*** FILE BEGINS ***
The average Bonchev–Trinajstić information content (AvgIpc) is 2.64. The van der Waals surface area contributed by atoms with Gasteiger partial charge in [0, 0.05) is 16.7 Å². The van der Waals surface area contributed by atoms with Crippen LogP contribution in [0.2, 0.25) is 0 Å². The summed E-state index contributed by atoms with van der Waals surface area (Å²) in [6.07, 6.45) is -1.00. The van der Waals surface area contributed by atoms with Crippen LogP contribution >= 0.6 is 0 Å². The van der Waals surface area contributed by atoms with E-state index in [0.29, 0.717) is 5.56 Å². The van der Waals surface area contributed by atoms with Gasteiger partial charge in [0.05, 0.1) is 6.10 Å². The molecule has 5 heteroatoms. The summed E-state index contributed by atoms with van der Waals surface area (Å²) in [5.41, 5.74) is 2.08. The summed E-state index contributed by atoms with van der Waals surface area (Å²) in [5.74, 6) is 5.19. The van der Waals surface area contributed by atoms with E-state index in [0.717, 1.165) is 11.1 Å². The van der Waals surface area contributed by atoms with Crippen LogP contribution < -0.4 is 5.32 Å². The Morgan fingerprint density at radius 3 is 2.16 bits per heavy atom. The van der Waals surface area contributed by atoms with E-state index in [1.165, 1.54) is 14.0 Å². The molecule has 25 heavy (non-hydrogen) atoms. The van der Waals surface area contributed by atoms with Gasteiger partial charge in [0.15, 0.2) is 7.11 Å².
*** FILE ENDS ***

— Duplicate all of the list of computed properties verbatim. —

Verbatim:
The average Bonchev–Trinajstić information content (AvgIpc) is 2.64. The van der Waals surface area contributed by atoms with Gasteiger partial charge in [0, 0.05) is 16.7 Å². The van der Waals surface area contributed by atoms with Crippen LogP contribution in [0.2, 0.25) is 0 Å². The summed E-state index contributed by atoms with van der Waals surface area (Å²) in [6.07, 6.45) is -1.00. The van der Waals surface area contributed by atoms with Crippen LogP contribution >= 0.6 is 0 Å². The van der Waals surface area contributed by atoms with E-state index in [0.29, 0.717) is 5.56 Å². The van der Waals surface area contributed by atoms with Gasteiger partial charge in [0.05, 0.1) is 6.10 Å². The molecule has 5 heteroatoms. The summed E-state index contributed by atoms with van der Waals surface area (Å²) in [5.41, 5.74) is 2.08. The summed E-state index contributed by atoms with van der Waals surface area (Å²) in [5.74, 6) is 5.19. The van der Waals surface area contributed by atoms with E-state index in [0.717, 1.165) is 11.1 Å². The van der Waals surface area contributed by atoms with Crippen LogP contribution < -0.4 is 5.32 Å². The Morgan fingerprint density at radius 3 is 2.16 bits per heavy atom. The van der Waals surface area contributed by atoms with E-state index in [1.165, 1.54) is 14.0 Å². The molecule has 25 heavy (non-hydrogen) atoms. The van der Waals surface area contributed by atoms with Gasteiger partial charge in [0.15, 0.2) is 7.11 Å².